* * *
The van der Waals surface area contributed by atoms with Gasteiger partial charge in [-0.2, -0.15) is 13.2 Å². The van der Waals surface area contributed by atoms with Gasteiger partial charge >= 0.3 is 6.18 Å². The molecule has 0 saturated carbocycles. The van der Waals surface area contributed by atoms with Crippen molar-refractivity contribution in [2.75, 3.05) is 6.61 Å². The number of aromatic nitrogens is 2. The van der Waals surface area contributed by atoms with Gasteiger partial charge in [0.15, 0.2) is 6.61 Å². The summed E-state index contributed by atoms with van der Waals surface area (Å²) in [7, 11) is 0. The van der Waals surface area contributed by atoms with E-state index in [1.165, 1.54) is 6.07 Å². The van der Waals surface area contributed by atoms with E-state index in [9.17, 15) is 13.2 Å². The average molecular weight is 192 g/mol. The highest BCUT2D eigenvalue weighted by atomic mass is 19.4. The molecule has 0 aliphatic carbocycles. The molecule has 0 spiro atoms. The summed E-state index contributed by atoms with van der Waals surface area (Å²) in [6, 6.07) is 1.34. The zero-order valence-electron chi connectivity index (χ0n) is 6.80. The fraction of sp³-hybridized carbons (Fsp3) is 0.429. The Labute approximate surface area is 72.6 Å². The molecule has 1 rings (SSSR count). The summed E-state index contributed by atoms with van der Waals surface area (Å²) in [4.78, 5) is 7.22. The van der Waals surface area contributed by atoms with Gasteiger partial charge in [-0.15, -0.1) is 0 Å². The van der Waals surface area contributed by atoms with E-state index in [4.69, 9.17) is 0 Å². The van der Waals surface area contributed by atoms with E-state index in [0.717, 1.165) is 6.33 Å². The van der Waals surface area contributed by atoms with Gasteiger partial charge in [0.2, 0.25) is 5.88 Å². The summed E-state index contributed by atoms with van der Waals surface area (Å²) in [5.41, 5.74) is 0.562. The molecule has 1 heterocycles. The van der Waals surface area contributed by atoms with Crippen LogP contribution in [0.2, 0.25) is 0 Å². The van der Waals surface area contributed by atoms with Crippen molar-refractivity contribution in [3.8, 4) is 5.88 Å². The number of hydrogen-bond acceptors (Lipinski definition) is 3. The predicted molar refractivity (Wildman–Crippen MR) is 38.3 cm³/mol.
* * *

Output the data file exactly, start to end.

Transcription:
The van der Waals surface area contributed by atoms with Gasteiger partial charge in [-0.2, -0.15) is 13.2 Å². The van der Waals surface area contributed by atoms with Gasteiger partial charge >= 0.3 is 6.18 Å². The molecule has 0 saturated carbocycles. The van der Waals surface area contributed by atoms with Crippen molar-refractivity contribution in [2.75, 3.05) is 6.61 Å². The number of aromatic nitrogens is 2. The van der Waals surface area contributed by atoms with Gasteiger partial charge in [0.15, 0.2) is 6.61 Å². The summed E-state index contributed by atoms with van der Waals surface area (Å²) in [7, 11) is 0. The van der Waals surface area contributed by atoms with E-state index in [1.165, 1.54) is 6.07 Å². The van der Waals surface area contributed by atoms with E-state index in [9.17, 15) is 13.2 Å². The average molecular weight is 192 g/mol. The highest BCUT2D eigenvalue weighted by atomic mass is 19.4. The molecule has 0 aliphatic carbocycles. The molecule has 0 spiro atoms. The summed E-state index contributed by atoms with van der Waals surface area (Å²) in [6, 6.07) is 1.34. The zero-order valence-electron chi connectivity index (χ0n) is 6.80. The fraction of sp³-hybridized carbons (Fsp3) is 0.429. The Labute approximate surface area is 72.6 Å². The molecule has 1 rings (SSSR count). The summed E-state index contributed by atoms with van der Waals surface area (Å²) in [4.78, 5) is 7.22. The van der Waals surface area contributed by atoms with Gasteiger partial charge in [-0.15, -0.1) is 0 Å². The van der Waals surface area contributed by atoms with E-state index in [4.69, 9.17) is 0 Å². The van der Waals surface area contributed by atoms with E-state index in [0.717, 1.165) is 6.33 Å². The van der Waals surface area contributed by atoms with Gasteiger partial charge in [0.2, 0.25) is 5.88 Å². The summed E-state index contributed by atoms with van der Waals surface area (Å²) in [5.41, 5.74) is 0.562. The molecule has 1 heterocycles. The van der Waals surface area contributed by atoms with Crippen LogP contribution in [0.2, 0.25) is 0 Å². The van der Waals surface area contributed by atoms with Crippen molar-refractivity contribution in [3.8, 4) is 5.88 Å². The number of hydrogen-bond acceptors (Lipinski definition) is 3. The predicted molar refractivity (Wildman–Crippen MR) is 38.3 cm³/mol.